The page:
A. Yes. Co-pays and deductibles continue to be reimbursable from a health FSA after December 31, 2010. Similarly, funds from an HRA can continue to be used for these expenses, and a distribution from an HSA or Archer MSA for these purposes will be tax-free.
Q. My company gives me two extra months beyond the end of the year to submit claims for health FSA expenses incurred during the year. What happens if I purchase over-the-counter medicines or drugs without a prescription in 2010 but do not submit the claim for those expenses until January 2011? Will they qualify for reimbursement?
A. Yes. The new restriction on plan reimbursements for the cost of over-the-counter medicines or drugs without a prescription applies only to purchases that are made after 2010.
Q. My company's health FSA includes a provision for a grace period, so that if I don't spend all of the money in my health FSA by December 31 in a given year, I can still use the amount left in my health FSA at the end of the year to reimburse expenses I incur during the first 2-1/2 months of the following year. If I buy over-the-counter medicines or drugs without a prescription during the 2-1/2-month grace period of 2011, can I still use the amount left in my health FSA at the end of 2010 to reimburse those expenses?
A. No. The change applies to purchases made on or after January 1, 2011. Thus, even if your employer's plan includes the 2-1/2-month grace period provision, the cost of over-the-counter medicines and drugs purchased without a prescription during the first 2-1/2 months of 2011 will not be eligible to be reimbursed by a health FSA.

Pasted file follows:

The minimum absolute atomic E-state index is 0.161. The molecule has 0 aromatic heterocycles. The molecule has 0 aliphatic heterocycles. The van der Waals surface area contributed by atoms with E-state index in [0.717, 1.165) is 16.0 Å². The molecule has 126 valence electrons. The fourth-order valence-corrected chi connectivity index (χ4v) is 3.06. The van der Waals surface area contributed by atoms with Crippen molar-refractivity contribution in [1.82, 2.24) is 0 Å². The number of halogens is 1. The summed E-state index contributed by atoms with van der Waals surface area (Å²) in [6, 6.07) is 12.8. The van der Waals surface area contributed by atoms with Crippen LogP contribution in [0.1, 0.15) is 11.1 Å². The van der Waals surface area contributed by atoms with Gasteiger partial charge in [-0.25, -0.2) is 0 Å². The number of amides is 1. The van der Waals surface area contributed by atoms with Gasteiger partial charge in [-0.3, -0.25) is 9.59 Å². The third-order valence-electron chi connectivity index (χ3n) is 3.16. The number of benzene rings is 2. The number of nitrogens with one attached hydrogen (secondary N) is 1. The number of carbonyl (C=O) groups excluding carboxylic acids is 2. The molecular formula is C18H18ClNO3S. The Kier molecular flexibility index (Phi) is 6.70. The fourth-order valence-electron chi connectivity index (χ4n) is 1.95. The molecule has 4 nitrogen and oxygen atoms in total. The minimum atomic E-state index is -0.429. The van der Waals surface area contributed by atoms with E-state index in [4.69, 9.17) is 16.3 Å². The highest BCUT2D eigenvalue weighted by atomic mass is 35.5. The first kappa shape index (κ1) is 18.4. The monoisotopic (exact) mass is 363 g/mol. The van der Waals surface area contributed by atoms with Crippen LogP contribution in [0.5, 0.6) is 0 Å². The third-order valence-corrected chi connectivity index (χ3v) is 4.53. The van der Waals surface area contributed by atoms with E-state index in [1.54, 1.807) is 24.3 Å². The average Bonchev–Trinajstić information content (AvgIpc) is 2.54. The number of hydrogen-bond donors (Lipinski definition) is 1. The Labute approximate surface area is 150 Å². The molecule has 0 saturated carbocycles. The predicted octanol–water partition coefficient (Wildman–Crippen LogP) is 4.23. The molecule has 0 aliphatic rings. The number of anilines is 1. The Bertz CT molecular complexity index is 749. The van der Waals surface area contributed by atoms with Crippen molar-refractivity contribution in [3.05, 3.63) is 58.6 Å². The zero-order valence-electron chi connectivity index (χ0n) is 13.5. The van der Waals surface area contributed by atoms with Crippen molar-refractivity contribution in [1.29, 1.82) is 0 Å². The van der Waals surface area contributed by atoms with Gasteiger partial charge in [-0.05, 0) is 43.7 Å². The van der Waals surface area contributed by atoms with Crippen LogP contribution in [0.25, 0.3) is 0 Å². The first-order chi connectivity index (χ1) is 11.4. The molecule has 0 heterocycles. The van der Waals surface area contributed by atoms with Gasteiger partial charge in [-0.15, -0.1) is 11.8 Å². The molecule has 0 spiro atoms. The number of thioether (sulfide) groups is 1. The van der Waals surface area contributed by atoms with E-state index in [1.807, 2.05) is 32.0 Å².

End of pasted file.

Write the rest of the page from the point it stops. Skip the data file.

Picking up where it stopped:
Q. If my plan issues a debit or credit card that I use to pay for over-the-counter medicines or drugs, will I still be able to use the card to purchase over-the-counter medicines or drugs after December 31, 2010?
A. Generally, no. The plan must ensure that the card is reprogrammed no later than January 15, 2011, so that the card can no longer be used to purchase over-the-counter medicines or drugs. If your employer's plan reimburses expenses for over-the-counter medicines and drugs, you can seek reimbursement for these expenses by presenting the information described above in the answer to the question "How do I prove that I have purchased an over-the-counter medicine or drug with a prescription so that I can get reimbursed from my employer's health FSA or an HRA?"
Q. If I use HSA or Archer MSA funds to reimburse the cost of over-the-counter medicines or drugs purchased after December 31, 2010 without a prescription, what taxes will I incur?
A. If you have an HSA or Archer MSA, the amount of the distribution for expenses that are not qualifying medical expenses will be includable in your gross income and subject to an additional tax of 20%.
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Until the next time!
Ankh Uja Snb (Life, Health, Strength),
Tax & Financial Consultant, RFC
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LEGAL NOTICE: This work is based on SEC filings, current events, interviews, corporate press releases and what I've learned as a financial consultant. Nothing herein should be considered